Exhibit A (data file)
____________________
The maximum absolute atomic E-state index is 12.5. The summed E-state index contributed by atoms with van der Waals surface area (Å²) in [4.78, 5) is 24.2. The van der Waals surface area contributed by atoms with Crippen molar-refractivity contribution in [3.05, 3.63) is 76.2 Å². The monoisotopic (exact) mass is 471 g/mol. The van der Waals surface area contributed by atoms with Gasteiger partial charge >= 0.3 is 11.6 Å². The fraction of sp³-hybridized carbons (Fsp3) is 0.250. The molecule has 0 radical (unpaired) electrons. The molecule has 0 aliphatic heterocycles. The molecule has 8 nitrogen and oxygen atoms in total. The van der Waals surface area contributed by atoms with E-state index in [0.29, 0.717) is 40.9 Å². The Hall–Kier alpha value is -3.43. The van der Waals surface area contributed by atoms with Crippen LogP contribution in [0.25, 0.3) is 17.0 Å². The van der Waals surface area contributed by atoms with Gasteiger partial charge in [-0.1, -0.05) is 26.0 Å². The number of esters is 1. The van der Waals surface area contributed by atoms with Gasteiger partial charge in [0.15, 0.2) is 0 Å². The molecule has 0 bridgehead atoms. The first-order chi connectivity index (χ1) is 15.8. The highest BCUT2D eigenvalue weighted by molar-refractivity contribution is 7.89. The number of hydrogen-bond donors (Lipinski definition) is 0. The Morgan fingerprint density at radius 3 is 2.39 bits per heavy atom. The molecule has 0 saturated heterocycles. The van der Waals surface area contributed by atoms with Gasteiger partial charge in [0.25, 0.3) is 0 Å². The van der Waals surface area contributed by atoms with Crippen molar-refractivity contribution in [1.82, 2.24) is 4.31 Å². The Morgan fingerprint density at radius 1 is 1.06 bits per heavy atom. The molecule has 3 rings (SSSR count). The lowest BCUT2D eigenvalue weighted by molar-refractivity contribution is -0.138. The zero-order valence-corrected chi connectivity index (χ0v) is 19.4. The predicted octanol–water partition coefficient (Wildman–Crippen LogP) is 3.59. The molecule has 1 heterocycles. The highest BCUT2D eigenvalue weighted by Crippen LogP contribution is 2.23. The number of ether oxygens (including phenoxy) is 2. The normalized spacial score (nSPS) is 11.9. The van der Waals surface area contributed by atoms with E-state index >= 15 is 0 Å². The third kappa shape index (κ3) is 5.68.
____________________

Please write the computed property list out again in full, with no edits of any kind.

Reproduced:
The maximum absolute atomic E-state index is 12.5. The summed E-state index contributed by atoms with van der Waals surface area (Å²) in [4.78, 5) is 24.2. The van der Waals surface area contributed by atoms with Crippen molar-refractivity contribution in [3.05, 3.63) is 76.2 Å². The monoisotopic (exact) mass is 471 g/mol. The van der Waals surface area contributed by atoms with Gasteiger partial charge >= 0.3 is 11.6 Å². The fraction of sp³-hybridized carbons (Fsp3) is 0.250. The molecule has 0 radical (unpaired) electrons. The molecule has 0 aliphatic heterocycles. The molecule has 8 nitrogen and oxygen atoms in total. The van der Waals surface area contributed by atoms with E-state index in [0.29, 0.717) is 40.9 Å². The Hall–Kier alpha value is -3.43. The van der Waals surface area contributed by atoms with Crippen LogP contribution in [0.25, 0.3) is 17.0 Å². The van der Waals surface area contributed by atoms with Gasteiger partial charge in [-0.1, -0.05) is 26.0 Å². The number of esters is 1. The van der Waals surface area contributed by atoms with Gasteiger partial charge in [0.15, 0.2) is 0 Å². The molecule has 0 bridgehead atoms. The first-order chi connectivity index (χ1) is 15.8. The highest BCUT2D eigenvalue weighted by molar-refractivity contribution is 7.89. The number of hydrogen-bond donors (Lipinski definition) is 0. The Morgan fingerprint density at radius 3 is 2.39 bits per heavy atom. The molecule has 0 saturated heterocycles. The van der Waals surface area contributed by atoms with Gasteiger partial charge in [0.25, 0.3) is 0 Å². The van der Waals surface area contributed by atoms with Crippen molar-refractivity contribution in [1.82, 2.24) is 4.31 Å². The Morgan fingerprint density at radius 1 is 1.06 bits per heavy atom. The molecule has 3 rings (SSSR count). The lowest BCUT2D eigenvalue weighted by molar-refractivity contribution is -0.138. The zero-order valence-corrected chi connectivity index (χ0v) is 19.4. The predicted octanol–water partition coefficient (Wildman–Crippen LogP) is 3.59. The molecule has 1 heterocycles. The highest BCUT2D eigenvalue weighted by Crippen LogP contribution is 2.23. The number of ether oxygens (including phenoxy) is 2. The normalized spacial score (nSPS) is 11.9. The van der Waals surface area contributed by atoms with E-state index >= 15 is 0 Å². The third kappa shape index (κ3) is 5.68.